Call it RICO not so suave. One of the nation’s biggest legal headhunting firms, Major, Lindsey & Africa, is withdrawing its RICO action against a former employee — after a federal judge offered a somewhat snarky assessment of the merits of MLA’s case.
As reported by Leigh Jones over at the National Law Journal, on Thursday attorneys for MLA submitted a notice of dismissal to Judge Colleen McMahon (S.D.N.Y.). The notice declared Major Lindsey’s intent to withdraw its claims against former Sharon Mahn, a former managing director at MLA, without prejudice, in order to bring such claims in arbitration and/or state court.
Perhaps MLA read the writing on the courtroom wall. The move to dismiss came after Judge McMahon ladled out some judicial sauce….
Two days before the notice of dismissal, Judge McMahon issued an order expressing that she wasn’t interested in hearing “bogus” claims or “trumped up” charges. Sounds like ahint. One wonders whether Her Honor, known as a no-nonsense judge — remember this Quote of the Day? — was reacting to MLA’s pleading of the civil RICO statute. (A commenter on our earlier post opined: “Lame. Garden variety trade secret/unfair competition lawsuit dressed up as RICO because the plaintiff hopes to coerce a quick settlement.”)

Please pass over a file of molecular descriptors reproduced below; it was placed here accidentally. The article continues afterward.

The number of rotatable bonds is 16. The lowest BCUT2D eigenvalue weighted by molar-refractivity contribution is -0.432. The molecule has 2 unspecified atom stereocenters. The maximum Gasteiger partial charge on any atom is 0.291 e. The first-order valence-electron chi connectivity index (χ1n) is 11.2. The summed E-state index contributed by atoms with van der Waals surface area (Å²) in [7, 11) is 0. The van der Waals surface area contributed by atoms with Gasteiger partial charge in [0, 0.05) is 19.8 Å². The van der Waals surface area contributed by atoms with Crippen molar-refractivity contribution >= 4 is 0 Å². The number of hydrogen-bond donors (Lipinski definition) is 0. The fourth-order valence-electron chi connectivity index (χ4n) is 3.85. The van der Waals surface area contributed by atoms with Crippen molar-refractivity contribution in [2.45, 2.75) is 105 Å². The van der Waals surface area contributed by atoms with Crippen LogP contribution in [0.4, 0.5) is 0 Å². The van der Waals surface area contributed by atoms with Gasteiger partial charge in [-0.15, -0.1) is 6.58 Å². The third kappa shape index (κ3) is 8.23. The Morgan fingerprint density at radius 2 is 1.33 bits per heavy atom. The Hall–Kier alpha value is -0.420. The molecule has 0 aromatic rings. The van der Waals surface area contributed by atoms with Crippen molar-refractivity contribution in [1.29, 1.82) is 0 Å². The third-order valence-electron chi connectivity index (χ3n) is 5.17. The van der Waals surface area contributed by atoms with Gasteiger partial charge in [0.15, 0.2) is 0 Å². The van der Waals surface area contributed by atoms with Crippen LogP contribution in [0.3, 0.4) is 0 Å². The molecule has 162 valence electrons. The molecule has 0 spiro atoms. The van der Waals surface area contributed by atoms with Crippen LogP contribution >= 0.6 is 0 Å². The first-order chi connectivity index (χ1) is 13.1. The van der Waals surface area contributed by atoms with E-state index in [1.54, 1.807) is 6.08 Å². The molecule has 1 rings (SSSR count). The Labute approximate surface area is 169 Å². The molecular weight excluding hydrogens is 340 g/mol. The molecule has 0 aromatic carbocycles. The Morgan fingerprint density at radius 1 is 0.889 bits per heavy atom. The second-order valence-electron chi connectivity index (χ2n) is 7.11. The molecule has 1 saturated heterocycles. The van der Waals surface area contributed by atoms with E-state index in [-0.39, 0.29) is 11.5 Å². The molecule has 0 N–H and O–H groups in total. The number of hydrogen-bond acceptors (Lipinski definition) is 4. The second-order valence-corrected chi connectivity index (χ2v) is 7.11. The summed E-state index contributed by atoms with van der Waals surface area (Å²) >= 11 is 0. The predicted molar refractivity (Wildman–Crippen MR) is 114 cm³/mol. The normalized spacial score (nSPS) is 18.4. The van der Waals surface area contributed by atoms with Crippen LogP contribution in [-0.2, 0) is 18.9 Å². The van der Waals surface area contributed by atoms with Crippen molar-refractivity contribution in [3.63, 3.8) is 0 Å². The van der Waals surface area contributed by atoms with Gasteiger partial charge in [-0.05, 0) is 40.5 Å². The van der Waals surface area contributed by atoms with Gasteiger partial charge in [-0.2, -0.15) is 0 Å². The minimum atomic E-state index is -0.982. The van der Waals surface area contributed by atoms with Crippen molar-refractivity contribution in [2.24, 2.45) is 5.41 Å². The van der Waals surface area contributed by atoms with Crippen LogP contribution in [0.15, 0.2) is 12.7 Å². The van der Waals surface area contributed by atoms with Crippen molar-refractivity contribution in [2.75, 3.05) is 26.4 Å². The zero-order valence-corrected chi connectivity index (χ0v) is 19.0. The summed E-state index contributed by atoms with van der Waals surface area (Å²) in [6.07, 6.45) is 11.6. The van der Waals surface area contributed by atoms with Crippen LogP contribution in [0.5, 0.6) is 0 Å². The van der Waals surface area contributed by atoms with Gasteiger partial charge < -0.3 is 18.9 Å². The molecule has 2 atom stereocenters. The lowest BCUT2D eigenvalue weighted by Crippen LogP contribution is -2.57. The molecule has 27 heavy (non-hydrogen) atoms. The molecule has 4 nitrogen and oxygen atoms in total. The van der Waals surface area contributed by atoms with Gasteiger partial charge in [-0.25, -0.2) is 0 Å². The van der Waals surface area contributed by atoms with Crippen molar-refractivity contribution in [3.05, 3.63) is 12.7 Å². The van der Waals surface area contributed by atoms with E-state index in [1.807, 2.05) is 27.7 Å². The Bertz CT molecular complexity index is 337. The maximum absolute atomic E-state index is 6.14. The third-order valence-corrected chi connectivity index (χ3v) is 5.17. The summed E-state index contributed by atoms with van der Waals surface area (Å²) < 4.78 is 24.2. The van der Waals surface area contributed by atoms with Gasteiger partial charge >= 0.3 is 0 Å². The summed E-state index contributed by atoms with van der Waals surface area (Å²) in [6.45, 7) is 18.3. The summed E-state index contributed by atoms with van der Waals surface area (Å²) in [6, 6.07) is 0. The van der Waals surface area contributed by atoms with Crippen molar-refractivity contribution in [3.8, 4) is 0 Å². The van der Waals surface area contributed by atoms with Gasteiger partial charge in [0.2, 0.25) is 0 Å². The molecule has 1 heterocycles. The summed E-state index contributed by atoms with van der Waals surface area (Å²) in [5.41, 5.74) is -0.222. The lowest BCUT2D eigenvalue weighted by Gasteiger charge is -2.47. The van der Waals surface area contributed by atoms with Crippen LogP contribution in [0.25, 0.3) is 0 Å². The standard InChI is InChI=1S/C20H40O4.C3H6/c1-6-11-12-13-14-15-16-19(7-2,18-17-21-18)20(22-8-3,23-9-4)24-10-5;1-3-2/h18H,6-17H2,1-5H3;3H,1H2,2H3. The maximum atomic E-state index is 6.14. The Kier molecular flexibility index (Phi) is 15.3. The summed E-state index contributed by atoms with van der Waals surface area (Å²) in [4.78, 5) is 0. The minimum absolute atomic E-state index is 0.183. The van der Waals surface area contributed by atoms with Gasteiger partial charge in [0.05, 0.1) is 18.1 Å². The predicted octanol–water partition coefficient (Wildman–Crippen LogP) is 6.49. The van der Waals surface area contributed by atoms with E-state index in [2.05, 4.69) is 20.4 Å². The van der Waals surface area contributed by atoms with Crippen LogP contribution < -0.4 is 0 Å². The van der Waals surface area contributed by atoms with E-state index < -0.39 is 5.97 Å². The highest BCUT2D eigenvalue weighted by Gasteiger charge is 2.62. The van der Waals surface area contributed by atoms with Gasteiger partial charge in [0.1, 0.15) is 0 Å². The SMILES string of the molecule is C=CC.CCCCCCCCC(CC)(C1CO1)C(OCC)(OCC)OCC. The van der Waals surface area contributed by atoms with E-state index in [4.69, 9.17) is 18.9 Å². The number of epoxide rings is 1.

The case was already whittled down even prior to the notice of dismissal, as the NLJ notes:
McMahon on Tuesday threw out Major Lindsey’s claims under the Computer Fraud and Abuse Act and denied the company’s motion for expedited discovery. The judge said that she could consider only claims for injunctive relief and “not a dime in damages.” Damages claims, she wrote, belonged in the pending arbitration action between the parties.
Judge McMahon’s order expressed the view that it was “highly unlikely” that MLA could obtain injunctive relief. Considering that Mahn was fired from MLA almost a year ago, in October 2009, it’s not clear what type of injunction MLA would want (and could still benefit from).
Never a dull moment in the hypercompetitive, dog-eat-dog work of legal recruiting. We might do more stories in this area. If you have any juicy tidbits to share, feel free to email us (subject line: “Legal Recruiting”).
Major Lindsey withdraws lawsuit against former recruiter [National Law Journal]
DISCLOSURE: MLA has advertised with Above the Law in the past, but does not do so at the current time. The legal search firms that currently work with Above the Law are Lateral Link, responsible for the Job of the Week, and Kinney Recruiting, sponsor of the Asia Chronicles.
If you’re a thriving legal recruiter with the wherewithal to work with us — not every search firm does, thanks to the recession — feel free to email firstname.lastname@example.org. Thanks.